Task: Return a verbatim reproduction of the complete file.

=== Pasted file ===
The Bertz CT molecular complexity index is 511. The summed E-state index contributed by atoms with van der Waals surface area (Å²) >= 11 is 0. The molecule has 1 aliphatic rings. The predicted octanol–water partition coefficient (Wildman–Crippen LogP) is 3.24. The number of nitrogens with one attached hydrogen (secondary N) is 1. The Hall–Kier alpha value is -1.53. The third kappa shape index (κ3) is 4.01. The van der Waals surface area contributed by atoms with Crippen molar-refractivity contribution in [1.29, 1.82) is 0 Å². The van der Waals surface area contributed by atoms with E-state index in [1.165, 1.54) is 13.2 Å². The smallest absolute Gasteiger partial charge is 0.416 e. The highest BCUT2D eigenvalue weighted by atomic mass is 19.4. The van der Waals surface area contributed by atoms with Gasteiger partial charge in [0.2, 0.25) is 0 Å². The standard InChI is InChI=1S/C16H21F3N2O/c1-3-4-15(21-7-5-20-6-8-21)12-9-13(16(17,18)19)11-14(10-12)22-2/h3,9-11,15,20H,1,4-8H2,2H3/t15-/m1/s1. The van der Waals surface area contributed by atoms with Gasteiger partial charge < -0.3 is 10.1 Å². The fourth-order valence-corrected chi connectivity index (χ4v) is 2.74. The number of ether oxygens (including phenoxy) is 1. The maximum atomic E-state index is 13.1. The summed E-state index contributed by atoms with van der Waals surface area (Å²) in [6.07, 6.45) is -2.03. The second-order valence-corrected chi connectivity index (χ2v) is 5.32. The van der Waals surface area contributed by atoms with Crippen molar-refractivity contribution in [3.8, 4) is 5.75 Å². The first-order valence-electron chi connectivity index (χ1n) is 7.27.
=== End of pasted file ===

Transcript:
The Bertz CT molecular complexity index is 511. The summed E-state index contributed by atoms with van der Waals surface area (Å²) >= 11 is 0. The molecule has 1 aliphatic rings. The predicted octanol–water partition coefficient (Wildman–Crippen LogP) is 3.24. The number of nitrogens with one attached hydrogen (secondary N) is 1. The Hall–Kier alpha value is -1.53. The third kappa shape index (κ3) is 4.01. The van der Waals surface area contributed by atoms with Crippen molar-refractivity contribution in [1.29, 1.82) is 0 Å². The van der Waals surface area contributed by atoms with E-state index in [1.165, 1.54) is 13.2 Å². The smallest absolute Gasteiger partial charge is 0.416 e. The highest BCUT2D eigenvalue weighted by atomic mass is 19.4. The van der Waals surface area contributed by atoms with Gasteiger partial charge in [0.2, 0.25) is 0 Å². The standard InChI is InChI=1S/C16H21F3N2O/c1-3-4-15(21-7-5-20-6-8-21)12-9-13(16(17,18)19)11-14(10-12)22-2/h3,9-11,15,20H,1,4-8H2,2H3/t15-/m1/s1. The van der Waals surface area contributed by atoms with Gasteiger partial charge < -0.3 is 10.1 Å². The fourth-order valence-corrected chi connectivity index (χ4v) is 2.74. The number of ether oxygens (including phenoxy) is 1. The maximum atomic E-state index is 13.1. The summed E-state index contributed by atoms with van der Waals surface area (Å²) in [6.07, 6.45) is -2.03. The second-order valence-corrected chi connectivity index (χ2v) is 5.32. The van der Waals surface area contributed by atoms with Crippen molar-refractivity contribution in [3.8, 4) is 5.75 Å². The first-order valence-electron chi connectivity index (χ1n) is 7.27.